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5-1 Introduction 5-2 Conservation of Mass 5-3 Mechanical Energy and Efficiency 5-4 Bernoulli Equation 5-5 General Energy Equation 5-6 Energy Analysis of Steady Flows

Fluid Mechanics-- Chapter 5

1

5-1 Introduction

• Conservation laws for: mass, momentum, energy, etc. • Conservation laws were originally applied to a closed system or just a system. y j y • In fluid mechanics, the conservation laws were extended to regions in space call control volume. • Conservation of mass:

d msys dt =0= d mcv & & + mout − min dt

**• Conservation of momentum: (in Chapter 6) • Conservation of energy:
**

d Esys dt =0= d Ecv & & + Eout − Ein dt

Fluid Mechanics-- Chapter 5 2

1

5-2 Conservation of Mass

• Conservation of mass principle is one of the most fundamental principles in nature. • Mass, like energy, is a conserved property, and it cannot be created or destroyed d i a process. tb t d d t d during • For closed systems mass conservation is implicit since the mass of the system remains constant during a process. • For control volumes, mass can cross the boundaries which means that we must keep track of the amount of mass entering and leaving the control volume.

Fluid Mechanics-- Chapter 5

r r & m = ∫ ρV ⋅ d A = ∫ ρVn d A

Ac Ac

3

**Averaged Velocity & Volume Flow Rate
**

• Integral in m can be replaced with & average values of ρ and Vn

Vavg = 1 Ac

∫

Ac

Vn d A

**• For many flows variation of ρ is & very small: m = ρ V avg Ac • Volume flow rate is given by:
**

& V = Q = ∫ Vn d A = Vavg Ac

Ac

• Note: many textbooks use Q & instead of V for volume flow rate • Mass and volume flow rates are & & related by m = ρ V

Fluid Mechanics-- Chapter 5

& & V V = Vavg Ac

4

2

1-D flow in a conduit: ∑ ρ V ⋅ A = 0 = ρ 2V2 A2 − ρ1V1 A1 cs r r Fluid Mechanics-.Conservation of Mass Principle Δ mcv d mcv & & & & =0= + ∑ mout − ∑ min . constant velocity): ∑ ρV ⋅ A = − dt ∫ cs r r d cv ρ dV Steady.e. dt d t cv Fluid Mechanics-. or + ∑ mout − ∑ min = 0 Δt Δt dt ⎧ Net change in mass ⎫ ⎧Total mass entering ⎫ ⎧Total mass leaving⎫ ⎬ ⎬−⎨ ⎬=⎨ ⎨ ⎩within the cv during Δt ⎭ ⎩ the cv during Δt ⎭ ⎩ the cv during Δt ⎭ Δ msys d Φ sys dt | = r r d ∫cv φ ρ d V + ∫cs φ ρ V ⋅ d A dt | | Φ=m ↓ dmsys φ =1 ↓ φ =1 ↓ r r d = ∫ ρ dV + ∫ ρV ⋅d A cs dt d t cv • For a control volume of arbitrary shape: d mcv d = ∫ ρ dV .Chapter 5 6 3 .Chapter 5 & ∑m out r r & − ∑ m in = ∫ ρ V ⋅ d A cs 5 Continuity Equation • General (integral) form of the continuity equation: d msys dt = r r d ∫cv ρ d V + ∫cs ρ V ⋅ d A dt • If the mass of a system is constant: ∫ cs ρV ⋅d A = − r r d ρ dV d t ∫cv For uniform flow (i.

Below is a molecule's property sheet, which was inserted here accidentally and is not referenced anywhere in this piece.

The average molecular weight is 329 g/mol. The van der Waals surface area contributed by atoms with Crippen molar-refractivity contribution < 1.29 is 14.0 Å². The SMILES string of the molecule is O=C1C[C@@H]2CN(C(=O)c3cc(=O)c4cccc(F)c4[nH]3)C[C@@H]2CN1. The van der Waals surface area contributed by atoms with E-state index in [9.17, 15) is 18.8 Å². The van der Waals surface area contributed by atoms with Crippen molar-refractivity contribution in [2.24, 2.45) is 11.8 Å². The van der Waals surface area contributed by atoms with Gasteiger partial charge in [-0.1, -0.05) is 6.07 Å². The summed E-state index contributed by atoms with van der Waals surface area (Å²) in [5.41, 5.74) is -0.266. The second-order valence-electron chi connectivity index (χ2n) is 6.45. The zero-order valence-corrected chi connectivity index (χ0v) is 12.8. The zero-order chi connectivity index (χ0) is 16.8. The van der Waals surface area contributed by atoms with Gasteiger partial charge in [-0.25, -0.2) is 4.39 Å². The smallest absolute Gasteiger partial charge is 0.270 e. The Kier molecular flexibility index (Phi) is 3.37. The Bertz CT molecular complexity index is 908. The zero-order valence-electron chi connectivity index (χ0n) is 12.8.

Continuity Equation (Cont. Fluid Mechanics-. at what rate is water accumulating in (or evacuating from) the tank? Fluid Mechanics-.003 m3/s. and water leaves the tank through an orifice in the bottom at a rate of 0.Chapter 5 8 4 .Chapter 5 7 Continuity Equation (Cont. If the cross-sectional area of the jet is 0. and it reduces to 0. and b) the average velocity of water at the nozzle exit.8 cm at the nozzle exit. determine a) the volume and mass flow rates of water through the hose.) • Ex. 1: A jet of water discharges into an open tank. The inner diameter of the hose is 2 cm.0025 m2 where the velocity of water is 7 m/s. 5-1: A garden hose attached with a nozzle is used to fill a 10-gal bucket.) • Ex. If it takes 50 s to fill the bucket with water.

Assume that the velocity in the jet is 2 g h m/s. where p is the pressure in the tank. How long will it take for the water surface into the tank to drop from h0 = 2 m to hf =0.) • Ex. 2: Water flows steadily into a tank through pipes 1 and 2 and discharges at a steady rate out of the tank through pipes 3 and 4. 4: Methane escape through a small (10-7 m2) hole in a 10-m3 tank. The mean velocity of inflow and outflow in pipes 1.5 m? • Ex.66 p A R T .) • Ex. Calculate the time required for the absolute pressure in the tank to decrease from 500 to 400 kPa. ft/s and the hypothetical outflow velocity in pipe 4 varies linearly from zero at wall to a maximum at the center of the pipe. What are the mass rate of flow discharge from pipe 4. The methane escapes so slowly that the temperature in the tank remains constant at 23oC. 3: A 10-cm jet of water issues from a 1-m diameter tank.Continuity Equation (Cont.Chapter 5 9 Continuity Equation (Cont. Fluid Mechanics-. 2. The mass flow rate of methane through & the hole is given by m = 0. and what is the maximum velocity in pipe 4? Fluid Mechanics-.Chapter 5 10 5 . and 3 is 50 ft/s.